Federal Court of Appeal's Decision Interpreting Section 8 of the Patented Medicines (Notice of Compliance) Regulations Leads to Mixed Results

Federal Court of Appeal's Decision Interpreting Section 8 of the Patented Medicines (Notice of Compliance) Regulations Leads to Mixed Results

The Federal Court of Appeal has recently released its first decision interpreting Section 8 of the Patented Medicines (Notice of Compliance) Regulations [PM(NOC)].

The PM(NOC) Regulations essentially serve as a link between the patent system and the drug regulatory approval system. The Regulations enhance protection for pharmaceutical patents by requiring generic companies to "clear" relevant patents prior to obtaining regulatory approval to produce and sell patented drugs.  Section 8 outlines the liability of an innovator to generic manufacturers after an unsuccessful application for a prohibition order against a generic company. Section 8 states that innovators are liable for "any loss suffered" that occurs as a result of an application being discontinued, withdrawn, dismissed, or successfully appealed by the generic company. Some generic companies have argued that the wording in section 8 indicates that generic manufacturers are entitled to damages as a result of being held off the market, including disgorgement of profits/revenues from the innovators and future lost profits.

On October 21, 2008, the Canadian Federal Court issued the first trial decision in regards to section 8 in Apotex Inc. v. Merck & Co. Apotex, a major generic drug manufacturer, filed a Notice of Allegation (NOA) in respect of the patent on alendronic acid held by Merck, a multinational pharmaceutical company. Alendronic acid is used in the treatment of osteoporosis as well as other bone diseases.  The drug inhibits bone resorption and is marketed by Merck under the brand name "Fosamax". Apotex claimed that Merck's patent was invalid for a number of reasons. Merck replied by initiating a proceeding for the issues Apotex raised in its NOA. Once proceedings are commenced by an innovator in response to a NOA, the Minister of Health is barred from issuing regulatory approval (NOC) to the generic company for 24 months or until proceedings are finished. Regulatory approval is required for generic companies to manufacture patented medicines.

Apotex was ultimately successful on some, but not all, of its patent invalidity claims in its NOA against Merck. Thus Apotex was able to bring a claim under section 8 for "any loss suffered" as a result of Merck's application against Apotex which prevented Apotex from manufacturing the drug for approximately one year. At trial, Apotex was awarded damages which included compensation for future losses, but was unsuccessful in obtaining a costs order against Merck. As well, Apotex's argument that it was entitled to a remedy of disgorgement of the innovator's profits was not accepted by the court, as it did not take into account the fact that Apotex is not in the position of a patentee and thus, the court states, should not be awarded the same types of damages as a patent owner seeking remedies for patent infringement.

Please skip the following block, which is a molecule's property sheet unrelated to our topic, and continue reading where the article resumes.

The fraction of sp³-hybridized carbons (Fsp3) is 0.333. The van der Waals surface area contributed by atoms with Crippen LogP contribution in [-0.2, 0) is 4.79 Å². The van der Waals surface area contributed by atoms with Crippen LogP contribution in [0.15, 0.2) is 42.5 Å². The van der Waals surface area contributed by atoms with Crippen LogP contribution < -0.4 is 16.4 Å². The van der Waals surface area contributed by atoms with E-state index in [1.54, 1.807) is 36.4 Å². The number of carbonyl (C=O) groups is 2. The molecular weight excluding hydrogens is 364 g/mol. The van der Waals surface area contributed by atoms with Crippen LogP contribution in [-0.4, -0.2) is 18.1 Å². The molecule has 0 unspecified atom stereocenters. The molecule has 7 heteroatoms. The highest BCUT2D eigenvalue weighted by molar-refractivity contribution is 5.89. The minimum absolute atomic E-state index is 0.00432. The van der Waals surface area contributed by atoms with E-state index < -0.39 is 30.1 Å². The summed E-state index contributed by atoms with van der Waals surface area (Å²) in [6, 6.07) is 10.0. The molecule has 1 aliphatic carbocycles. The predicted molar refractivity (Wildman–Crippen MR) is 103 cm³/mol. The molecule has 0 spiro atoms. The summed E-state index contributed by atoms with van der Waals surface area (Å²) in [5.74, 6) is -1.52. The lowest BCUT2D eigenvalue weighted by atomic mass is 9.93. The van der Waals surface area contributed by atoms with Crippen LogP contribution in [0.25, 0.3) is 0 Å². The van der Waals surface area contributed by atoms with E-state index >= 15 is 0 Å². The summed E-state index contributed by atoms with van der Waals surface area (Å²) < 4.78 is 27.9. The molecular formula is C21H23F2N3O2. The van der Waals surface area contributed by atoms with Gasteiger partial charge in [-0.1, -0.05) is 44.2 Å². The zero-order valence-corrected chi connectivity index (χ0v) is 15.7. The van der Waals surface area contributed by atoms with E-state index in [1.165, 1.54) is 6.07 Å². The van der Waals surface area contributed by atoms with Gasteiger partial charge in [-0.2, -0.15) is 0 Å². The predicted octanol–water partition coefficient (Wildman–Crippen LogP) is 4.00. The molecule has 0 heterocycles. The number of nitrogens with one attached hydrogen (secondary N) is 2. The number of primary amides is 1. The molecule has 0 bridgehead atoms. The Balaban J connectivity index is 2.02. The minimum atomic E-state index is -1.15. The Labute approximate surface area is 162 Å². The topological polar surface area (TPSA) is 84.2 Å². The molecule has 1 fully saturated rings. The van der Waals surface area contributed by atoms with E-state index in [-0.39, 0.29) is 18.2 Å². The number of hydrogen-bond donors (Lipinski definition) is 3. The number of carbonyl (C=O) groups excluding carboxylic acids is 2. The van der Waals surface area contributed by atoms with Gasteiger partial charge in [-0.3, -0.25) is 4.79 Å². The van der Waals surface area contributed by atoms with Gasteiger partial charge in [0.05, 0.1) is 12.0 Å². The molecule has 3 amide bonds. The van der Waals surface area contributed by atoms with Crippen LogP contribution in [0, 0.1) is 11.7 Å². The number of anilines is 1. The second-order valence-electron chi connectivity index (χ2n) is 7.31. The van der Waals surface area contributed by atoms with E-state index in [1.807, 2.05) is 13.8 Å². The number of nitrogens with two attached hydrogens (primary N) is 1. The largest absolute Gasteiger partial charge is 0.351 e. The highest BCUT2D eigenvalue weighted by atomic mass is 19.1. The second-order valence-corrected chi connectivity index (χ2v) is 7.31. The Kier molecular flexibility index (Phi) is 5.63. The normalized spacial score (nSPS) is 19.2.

On appeal, Apotex successfully claimed some damages from Merck's proceedings under the PM(NOC) Regulations. However, Merck was successful in denying a large portion of damages. Apotex was successful in claiming damages for losing market share due to the fact that other generic drug manufacturers entered the market at the same time as Apotex. However, while the trial court included future lost profits in the damages award, the Court of Appeal decreased the damages award to only include profits lost during the time period that Apotex was unable to obtain a NOC. The Court referenced an analysis done by the Governor-in-Council in 1998 which stated that lost profits and compensation should not include future losses. The Court of Appeal also rejected Apotex's assertion that disgorging Merck's profits was necessary to uphold the purpose of section 55.2 of the Patent Act. Section 55.2 states that it is not patent infringement to produce patented products for certain purposes prior to the expiration of a patent. For example, generic manufacturers are allowed to produce patented drugs intended for sale once the patent expires.

Apotex also failed to receive a costs award at trial because it was determined that both parties "largely" failed to succeed on the issues each party brought to the court. In order for a costs decision to be challenged, there must have been a legal error or misinterpretation of facts by the trial court. The Court of Appeal determined that there was no misapprehension of facts when the costs award was granted therefore the costs decision was not changed.

Would awarding future lost profits serve as a disincentive to litigate for innovators when a generic company files a NOA? Because the court determined in this case that only lost profits within the (maximum) 24 month time frame are recoverable by a generic manufacturer, it might be more profitable for the innovator to take a risk and challenge every NOA. Will there be a case where judges treat generic manufacturers more similarly to patent holders and award damages for future lost profits and/or disgorgement of an innovator's profits? Considering that recent amendments to the Regulations in October of 2006 eliminated the reference to profits in section 8, damage awards that include innovator's profits are highly unlikely.  It seems as though only a highly unusual case with obvious malicious intentions by innovators could render such a result.